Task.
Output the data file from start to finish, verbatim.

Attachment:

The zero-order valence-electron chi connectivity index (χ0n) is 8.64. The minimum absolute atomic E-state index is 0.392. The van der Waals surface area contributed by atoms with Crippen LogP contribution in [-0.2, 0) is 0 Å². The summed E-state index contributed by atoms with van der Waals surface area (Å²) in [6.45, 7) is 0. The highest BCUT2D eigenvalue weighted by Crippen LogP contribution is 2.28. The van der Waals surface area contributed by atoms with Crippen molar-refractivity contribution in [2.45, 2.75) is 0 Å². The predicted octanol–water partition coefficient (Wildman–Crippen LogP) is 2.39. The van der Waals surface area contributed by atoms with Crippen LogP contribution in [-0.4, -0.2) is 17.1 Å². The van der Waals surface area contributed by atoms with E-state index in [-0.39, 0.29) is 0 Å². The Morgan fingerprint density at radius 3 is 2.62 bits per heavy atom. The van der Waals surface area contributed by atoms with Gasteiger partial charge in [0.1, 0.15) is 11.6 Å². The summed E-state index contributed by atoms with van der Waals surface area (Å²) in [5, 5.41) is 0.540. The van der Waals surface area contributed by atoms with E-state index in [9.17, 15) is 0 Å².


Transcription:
The zero-order valence-electron chi connectivity index (χ0n) is 8.64. The minimum absolute atomic E-state index is 0.392. The van der Waals surface area contributed by atoms with Crippen LogP contribution in [-0.2, 0) is 0 Å². The summed E-state index contributed by atoms with van der Waals surface area (Å²) in [6.45, 7) is 0. The highest BCUT2D eigenvalue weighted by Crippen LogP contribution is 2.28. The van der Waals surface area contributed by atoms with Crippen molar-refractivity contribution in [2.45, 2.75) is 0 Å². The predicted octanol–water partition coefficient (Wildman–Crippen LogP) is 2.39. The van der Waals surface area contributed by atoms with Crippen LogP contribution in [-0.4, -0.2) is 17.1 Å². The van der Waals surface area contributed by atoms with E-state index in [-0.39, 0.29) is 0 Å². The Morgan fingerprint density at radius 3 is 2.62 bits per heavy atom. The van der Waals surface area contributed by atoms with Gasteiger partial charge in [0.1, 0.15) is 11.6 Å². The summed E-state index contributed by atoms with van der Waals surface area (Å²) in [5, 5.41) is 0.540. The van der Waals surface area contributed by atoms with E-state index in [9.17, 15) is 0 Å².